[Editor’s Note: The second part of this series discussed possible solutions that can help the Philippines attain increased rice production, like developing higher-yielding seeds for use by small farmers, and making sure public funds for the agriculture sector are properly utilized.]
The Department of Agriculture (DA) does not see rice self-sufficiency merely as a production issue, because it has to take into account rice farming which employs from 3.5 million to 7 million people based on the ratio of two farmers tending one hectare of farmland.
“The objection to [rice]self-sufficiency overlooks certain realities of trade. First, countries can be held hostage [by]some economic, political and/or ideological reasons even in a highly globalized world. In particular, the world rice trade is subject to political decisions of governments who are the biggest players in the market. It is politically risky to rely entirely on the private market to ensure food security and to stabilize prices,” the DA’s Food Staples Sufficiency Program (FSSP) stated.
“Moreover, [rice]exports are highly concentrated, with the top five countries accounting for 80 percent of total exports. Importing countries become vulnerable to export bans or restrictions,” it added.
To its credit, the DA has succeeded in increasing annual palay (unmilled rice) production to record levels during the past three years. In 2013, the DA placed the country’s rice self-sufficiency level at 98 percent.
Palay production for 2013 reached 18.44 million metric tons (MT), up from the 2012 production level of 18.03 million MT. An unprecedented increase in palay production from 15.77 million MT in 2010 to 16.68 million MT in 2011 was also achieved.
For 2014, the DA is targeting 19.32 million MT of rice, or a 4-percent increase over last year.
The increasing rice production in the Philippines has also been noted by the International Rice Research Institute (IRRI), which has been helping the country raise its rice output.
“President Benigno Aquino 3rd and Agriculture Secretary Proceso Alcala have been pushing rice self-sufficiency, and in support of this goal, IRRI has put its science capacity and results at the disposal of the [Philippine] government, in a series of research projects,” said IRRI Director Dr. Bruce Tolentino.
“All these efforts have been paying off. In recent years, even at this early stage in the programs, we are already seeing at least a modest increase in yields in the Philippines,” he added.
Despite attaining record palay yields in the past few years, the Philippine farming sector has to face serious challenges, such as a growing population and the effects of climate change. Also, the impact of aging farmers on the country’s agriculture sector has not been fully assessed.
The FSSP boldly advocates the consumption of alternative crops that can be easily grown or are readily available.
Dr. Saturnina Halos also sees the need to curb rice losses, which is also stipulated in the FSSP.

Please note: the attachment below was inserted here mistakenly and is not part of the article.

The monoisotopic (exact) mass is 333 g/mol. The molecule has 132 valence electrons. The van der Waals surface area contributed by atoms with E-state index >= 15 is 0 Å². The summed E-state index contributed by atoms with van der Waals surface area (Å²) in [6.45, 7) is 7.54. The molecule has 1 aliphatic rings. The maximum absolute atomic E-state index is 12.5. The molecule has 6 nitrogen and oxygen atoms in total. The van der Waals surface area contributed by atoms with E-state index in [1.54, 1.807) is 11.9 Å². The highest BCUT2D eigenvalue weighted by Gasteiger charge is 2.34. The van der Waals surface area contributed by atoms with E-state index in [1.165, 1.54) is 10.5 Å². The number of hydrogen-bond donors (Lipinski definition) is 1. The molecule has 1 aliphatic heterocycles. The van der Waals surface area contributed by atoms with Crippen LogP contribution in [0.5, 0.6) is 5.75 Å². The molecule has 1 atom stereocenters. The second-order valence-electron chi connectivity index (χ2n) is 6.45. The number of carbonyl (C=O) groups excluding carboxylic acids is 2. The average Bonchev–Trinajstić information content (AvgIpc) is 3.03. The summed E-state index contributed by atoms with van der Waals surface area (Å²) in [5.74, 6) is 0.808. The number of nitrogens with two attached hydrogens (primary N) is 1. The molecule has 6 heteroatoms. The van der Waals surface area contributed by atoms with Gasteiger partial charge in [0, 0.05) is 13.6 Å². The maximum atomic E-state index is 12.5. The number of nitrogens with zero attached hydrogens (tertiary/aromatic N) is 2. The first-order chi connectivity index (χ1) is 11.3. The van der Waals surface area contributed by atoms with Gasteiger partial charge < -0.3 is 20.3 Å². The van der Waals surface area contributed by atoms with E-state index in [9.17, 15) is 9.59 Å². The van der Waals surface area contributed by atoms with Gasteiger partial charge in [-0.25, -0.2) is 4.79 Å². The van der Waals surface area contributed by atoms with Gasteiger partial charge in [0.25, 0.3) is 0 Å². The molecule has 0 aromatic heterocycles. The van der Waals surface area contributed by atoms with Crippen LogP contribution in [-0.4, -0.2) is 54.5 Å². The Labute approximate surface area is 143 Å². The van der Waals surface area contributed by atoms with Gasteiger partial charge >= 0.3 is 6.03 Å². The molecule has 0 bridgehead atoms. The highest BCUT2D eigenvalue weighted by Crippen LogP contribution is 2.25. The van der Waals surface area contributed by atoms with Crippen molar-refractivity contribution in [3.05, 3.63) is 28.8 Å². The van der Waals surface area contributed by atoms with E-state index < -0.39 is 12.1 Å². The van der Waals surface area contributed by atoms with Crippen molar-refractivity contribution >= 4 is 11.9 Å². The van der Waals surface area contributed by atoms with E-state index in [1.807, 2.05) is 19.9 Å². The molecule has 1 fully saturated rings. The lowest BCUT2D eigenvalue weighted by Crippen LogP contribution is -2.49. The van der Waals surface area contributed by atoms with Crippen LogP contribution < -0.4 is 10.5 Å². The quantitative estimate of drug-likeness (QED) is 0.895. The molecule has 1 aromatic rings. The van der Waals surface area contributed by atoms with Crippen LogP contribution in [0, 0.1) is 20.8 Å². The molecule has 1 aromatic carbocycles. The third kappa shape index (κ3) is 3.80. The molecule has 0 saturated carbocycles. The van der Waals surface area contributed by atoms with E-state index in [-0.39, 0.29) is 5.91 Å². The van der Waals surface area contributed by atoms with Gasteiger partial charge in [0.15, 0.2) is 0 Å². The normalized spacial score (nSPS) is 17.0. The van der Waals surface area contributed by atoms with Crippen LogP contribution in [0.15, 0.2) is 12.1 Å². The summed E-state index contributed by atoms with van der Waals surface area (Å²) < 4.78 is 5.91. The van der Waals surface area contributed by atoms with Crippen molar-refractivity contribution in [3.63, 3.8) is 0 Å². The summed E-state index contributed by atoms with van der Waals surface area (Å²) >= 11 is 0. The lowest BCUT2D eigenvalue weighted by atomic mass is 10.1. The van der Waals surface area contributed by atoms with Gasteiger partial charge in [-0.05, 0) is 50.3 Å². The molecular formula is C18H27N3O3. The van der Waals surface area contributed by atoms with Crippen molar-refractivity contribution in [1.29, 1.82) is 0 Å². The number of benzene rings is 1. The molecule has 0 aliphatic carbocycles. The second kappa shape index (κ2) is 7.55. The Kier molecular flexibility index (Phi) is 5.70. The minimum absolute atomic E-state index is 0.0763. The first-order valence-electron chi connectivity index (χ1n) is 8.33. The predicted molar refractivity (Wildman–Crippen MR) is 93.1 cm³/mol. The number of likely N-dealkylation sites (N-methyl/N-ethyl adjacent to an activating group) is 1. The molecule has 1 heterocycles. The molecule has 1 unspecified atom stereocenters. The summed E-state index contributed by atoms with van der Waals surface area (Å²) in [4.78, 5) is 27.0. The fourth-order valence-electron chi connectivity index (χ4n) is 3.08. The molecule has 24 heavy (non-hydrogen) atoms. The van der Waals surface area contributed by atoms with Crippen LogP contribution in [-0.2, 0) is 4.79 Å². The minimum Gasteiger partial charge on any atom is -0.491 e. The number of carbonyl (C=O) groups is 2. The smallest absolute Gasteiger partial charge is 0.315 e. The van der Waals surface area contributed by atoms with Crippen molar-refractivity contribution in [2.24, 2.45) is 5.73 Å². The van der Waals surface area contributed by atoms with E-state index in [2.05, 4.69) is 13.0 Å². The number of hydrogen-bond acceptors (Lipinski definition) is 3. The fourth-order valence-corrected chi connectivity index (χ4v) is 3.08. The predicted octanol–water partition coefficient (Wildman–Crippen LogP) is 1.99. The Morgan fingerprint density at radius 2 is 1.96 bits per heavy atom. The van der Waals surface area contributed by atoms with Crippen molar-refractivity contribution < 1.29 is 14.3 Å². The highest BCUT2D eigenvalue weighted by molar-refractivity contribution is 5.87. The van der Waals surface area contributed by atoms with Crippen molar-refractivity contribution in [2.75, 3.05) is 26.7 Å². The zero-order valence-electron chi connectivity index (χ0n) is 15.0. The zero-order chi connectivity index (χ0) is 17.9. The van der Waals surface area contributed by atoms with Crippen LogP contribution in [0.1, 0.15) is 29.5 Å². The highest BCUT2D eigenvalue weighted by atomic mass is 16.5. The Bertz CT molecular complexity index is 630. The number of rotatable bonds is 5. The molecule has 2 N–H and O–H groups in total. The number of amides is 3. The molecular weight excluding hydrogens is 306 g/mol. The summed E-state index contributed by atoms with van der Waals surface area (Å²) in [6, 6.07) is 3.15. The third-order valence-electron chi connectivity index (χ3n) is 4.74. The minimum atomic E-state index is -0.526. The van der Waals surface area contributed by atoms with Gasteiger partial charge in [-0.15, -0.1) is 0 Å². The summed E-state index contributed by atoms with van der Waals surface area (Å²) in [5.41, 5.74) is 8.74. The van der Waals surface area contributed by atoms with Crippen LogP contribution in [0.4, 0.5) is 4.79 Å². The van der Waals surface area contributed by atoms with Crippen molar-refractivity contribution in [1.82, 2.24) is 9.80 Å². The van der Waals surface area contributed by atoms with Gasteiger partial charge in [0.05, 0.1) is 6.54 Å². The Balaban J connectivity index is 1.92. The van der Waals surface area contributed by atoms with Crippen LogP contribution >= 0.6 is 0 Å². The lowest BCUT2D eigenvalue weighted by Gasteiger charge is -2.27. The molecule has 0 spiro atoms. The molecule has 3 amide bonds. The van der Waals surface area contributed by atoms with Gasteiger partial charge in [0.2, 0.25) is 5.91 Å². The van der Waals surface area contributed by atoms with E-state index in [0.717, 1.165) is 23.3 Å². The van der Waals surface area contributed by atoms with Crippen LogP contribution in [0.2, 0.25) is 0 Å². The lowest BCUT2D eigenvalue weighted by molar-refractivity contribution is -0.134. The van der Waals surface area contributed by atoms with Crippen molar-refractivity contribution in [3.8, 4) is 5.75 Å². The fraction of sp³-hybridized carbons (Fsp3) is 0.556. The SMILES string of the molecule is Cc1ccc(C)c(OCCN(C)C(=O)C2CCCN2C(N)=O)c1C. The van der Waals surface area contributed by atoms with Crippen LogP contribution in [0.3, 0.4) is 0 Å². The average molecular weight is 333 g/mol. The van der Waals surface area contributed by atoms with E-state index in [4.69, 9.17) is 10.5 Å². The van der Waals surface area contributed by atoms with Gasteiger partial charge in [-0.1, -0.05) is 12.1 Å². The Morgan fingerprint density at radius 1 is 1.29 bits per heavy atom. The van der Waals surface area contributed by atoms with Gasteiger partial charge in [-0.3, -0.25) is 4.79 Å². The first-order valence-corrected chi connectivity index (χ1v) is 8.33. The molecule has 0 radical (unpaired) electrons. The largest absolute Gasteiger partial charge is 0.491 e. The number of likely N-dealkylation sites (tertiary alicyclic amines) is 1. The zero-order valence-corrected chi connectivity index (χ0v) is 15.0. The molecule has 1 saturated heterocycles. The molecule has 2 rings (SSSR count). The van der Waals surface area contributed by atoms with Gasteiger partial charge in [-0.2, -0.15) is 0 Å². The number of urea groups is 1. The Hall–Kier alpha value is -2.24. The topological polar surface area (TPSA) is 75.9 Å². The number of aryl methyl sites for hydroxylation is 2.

According to data from the Philippine Rice Research Institute (PhilRice), Filipinos waste an average of 2.5 tablespoons of rice daily, which results in P6.2 billion worth of rice being thrown away every year. This is enough to feed 2.6 million Filipinos every year.
President Aquino declared 2013 the National Year of Rice, which, among other objectives, aims to reduce wastage of rice at the table.
But when it comes to easing pressure on domestic rice supplies, encouraging the increased consumption of other staple crops looks very promising.
For Halos, mixing easy-to-grow white corn and rice can help reduce pressure on rice supplies.
“Since white corn production is very efficient, white corn may be cheaper than rice and hence the rice-white corn mix should be cheaper and more accessible to our people,” she said.
A statistical analysis of the DA showed that about 20 percent of Filipinos in the Visayas and Mindanao already eat white corn as their main staple. In the Visayas, the price of corn is cheaper than rice by P2 a kilo.
Besides white corn, the FSSP advocates increased consumption of cassava and saba (cardaba banana) and the humble kamote (sweet potato).
Advocating the increased consumption of other staples besides rice is a wise move because based on an ongoing experiment by the IRRI, rice yields can decline because of climate change.
In an article posted at eco-business.com, the Long-Term Continuous Cropping Experiment (LTCCE) conducted by the IRRI over the past 52 years indicated that rice yields can be adversely affected by climate change.
“If we take the weather data that come from [IRRI’s] Meteorological Station, plug that into crop simulation models, and estimate the potential yield that’s driven by the germplasm and the climate, what we find is that the potential yield over the last 10 to 15 years has been declining,” Dr. Roland Burech, one of the scientists managing LTCCE, was quoted as saying.